“You know how to use that thing? You looking for gun work?”

Giving the man a cold gaze, Johnny answered, “I know how to use it, and no, we’re looking for ranch work.”


The man looked past Johnny to the open livery door.

“My partner and me.  Now, what about the stalls?” 

The man nodded.  “Take the last stalls on the right.  It’ll be two bits a night… each,… in advance.”

Johnny reached into his pants pocket, pulled out a fifty-cent piece, and started to toss it to the man.  At the last second, he pulled his hand back.

“That includes hay and oats, right?”

“When I dicker with a man, I like to know his name.  Mine’s Hank.”


“Alright now, Johnny,  it’s mighty nice to meet you.”

Johnny accepted Hank’s hand.

“Now, back to business.  I usually charge extra for feed.”

“And we don’t usually pay for feed. It’s included in the stall fee.  So… ”

“So, you expect me to stall and feed your horses for two bits a piece?”

“That’s right.  We can find someplace else to stall them, but I like it here.  I’d like to give you our business, that is if we can come to an understanding.”

When Hank didn’t respond, Johnny gave the man a thoughtful look then picked up the reins as if he planned to leave. 

Hank gave Johnny a long look before continuing.  “You sure drive a hard bargain.   I tell you what, Johnny, I’ll throw in the hay and grain for an extra two bits each.  That’s a dollar.”

“No, I don’t think so.”  Johnny turned and began to lead the horses away.

“Hold up there.  Dang it, don’t be in such an all-fired hurry.”

Johnny stopped and turned back.  “Well…?”

“Alright, seeing it’s getting late in the day and I need the business, I could throw the hay and grain in for an extra two bits.  That’s seventy-five cents.”

Johnny kept his eyes fixed on the man and slowly shook his head. 

“How about two bits each, and that includes the hay and oats.”

“Now, I don’t know about that.”  Thinking for a second, the man gave Johnny a toothy smile.      “You drive a hard bargain, young fellow.  Alright, I’ll throw in the hay and oats.  Now, go on and put ‘em up.  I’ll unsaddle and rub ‘em down for you.”

“How much?”

The man laughed.  “No extra charge.”

Johnny grinned.  “Deal.”

“In advance.”

Laughing, Johnny reached into his pocket again, pulled out the fifty-cent piece, and handed it to Hank.

Johnny led the horses to their stalls, noting the man was following.

“You’re not from around these parts, are you?”

“No, we’re from further south.”

“Thought so.  You look Mexican and got a bit of an accent, too.”

Johnny stopped pulling the saddlebags off his horse and looked at the man. 

 “I do?” Johnny frowned.  “I’ve been trying to lose it.  Guess I’m going to have to work harder.”

“You’re almost there.  It ain’t much, but I’m from El Paso and I’ve got an ear for the accent.  You ever been to El Paso?”

Johnny turned to face the man.  “Yeah, I’ve been to El Paso and a lot of other places.”

Hank stood with his arms folded over the stall wall, watching Johnny pull the saddle off his horse. 

“You got ‘em settled?” Val asked as he strolled” into the darkened livery.

“They’re settled,” Johnny answered, draping the saddle over the wall.  “ Val, this is Hank.  Hank my partner Val Crawford.”

The two men shook hands.

“Nice to meet you, Crawford.”

Johnny moved to Val’s horse and started removing the tack.  “Hank and me worked out a good price for stalling the horses.”  Smiling, Johnny looked at the liveryman.  “Isn’t that right?”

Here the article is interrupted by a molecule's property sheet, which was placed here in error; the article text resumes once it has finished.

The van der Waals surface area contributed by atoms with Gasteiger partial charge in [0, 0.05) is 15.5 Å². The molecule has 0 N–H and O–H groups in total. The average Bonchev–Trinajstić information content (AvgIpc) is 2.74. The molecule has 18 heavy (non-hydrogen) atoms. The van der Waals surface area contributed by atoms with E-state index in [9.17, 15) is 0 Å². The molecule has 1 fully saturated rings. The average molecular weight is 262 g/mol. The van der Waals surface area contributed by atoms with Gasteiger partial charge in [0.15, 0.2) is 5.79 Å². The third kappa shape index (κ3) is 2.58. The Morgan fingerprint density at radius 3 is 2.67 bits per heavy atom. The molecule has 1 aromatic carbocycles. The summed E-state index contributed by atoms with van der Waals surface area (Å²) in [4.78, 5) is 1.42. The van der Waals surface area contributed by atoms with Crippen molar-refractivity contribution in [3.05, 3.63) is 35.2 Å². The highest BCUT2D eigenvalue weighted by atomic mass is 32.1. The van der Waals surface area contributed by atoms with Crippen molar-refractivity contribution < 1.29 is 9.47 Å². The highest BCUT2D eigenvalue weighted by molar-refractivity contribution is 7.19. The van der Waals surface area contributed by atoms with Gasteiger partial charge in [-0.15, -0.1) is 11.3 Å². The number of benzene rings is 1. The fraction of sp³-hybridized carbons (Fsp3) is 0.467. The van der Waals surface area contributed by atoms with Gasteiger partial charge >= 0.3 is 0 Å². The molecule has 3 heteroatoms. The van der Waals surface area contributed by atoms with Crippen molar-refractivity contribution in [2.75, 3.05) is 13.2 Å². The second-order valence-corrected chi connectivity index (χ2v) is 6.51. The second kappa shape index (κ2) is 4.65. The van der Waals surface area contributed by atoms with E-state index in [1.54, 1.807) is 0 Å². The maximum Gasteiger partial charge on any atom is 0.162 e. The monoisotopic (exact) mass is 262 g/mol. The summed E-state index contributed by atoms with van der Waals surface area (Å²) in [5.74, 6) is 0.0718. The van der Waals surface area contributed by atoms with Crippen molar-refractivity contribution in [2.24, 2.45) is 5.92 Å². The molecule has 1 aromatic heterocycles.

Hank laughed.  “Yeah, the boy’s good.  Made sure I threw in the hay and oats.”

“And just how good a price is it?”

“Two bits a night, each.”   Johnny looked at Val with the same smile.

“Good.  I got us a room at the hotel.”   Turning to the liveryman, Val asked, “Is there a bathhouse around where we can get cleaned up?”

“Sure is.  Go left out the door and down a block.  The bathhouse is on the right.  If you’re hungry for the best Mexican food in town, go another block and turn left.  Lupe has the best tamales I’ve tasted since I left El Paso.  Tell her Hank sent you.  She’ll give you the house rate.”


Val started to turn when he heard the man say, “And don’t worry, young fellow, I won’t say a word to anyone about who you are.”

Val stared at the man.  “And just who do you think he is, old man?”

Hank smiled.  “I may live in San Antonio now, but I visit El Paso regularly.  I saw the boy in a gunfight a few months ago.”

“Maybe we should keep heading north, Val.”  Johnny sighed with a slump to his shoulders.

“No need for that.  Like I said, I was in El Paso when I saw you.  Not many of the folks around here go that close to the border or that far from home.  You get a bath and something to eat.  I’ll take care of the horses for you.  No one is going to hear the name Madrid from me.”

As Val and Johnny stepped out of the livery, Hank caught up with them.

“Mister… Johnny, you said you’re looking for work?”

“That’s right.”

“There’s a ranch a good two hours ride north of here near San Marcos.  They’re hiring for the roundup and branding.  I know you can get a job there.  Just tell Art Stoner…”

Val and Johnny both said it at the same time, “That Hank sent us.”

Hank laughed.  “That’s right.  Art will treat you right.”


San Marcos, Texas, fifty miles northeast of San Antonio, was an easy two-hour ride.   The land around the small town was green, laced with streams and rivers making it perfect for cattle.

By the time they rode into town, Val was convinced he’d made the right decision in bringing Johnny north.   They’d spent two days in San Antonio.  The boy hadn’t relaxed once during that time.  

For a small town of fewer than 700 people, San Marcos was unusually friendly.   People greeted them on the streets with a smile, and it wasn’t hard getting directions to Art Stoner’s Rocking S Ranch.  More importantly, no one gave Johnny a second look.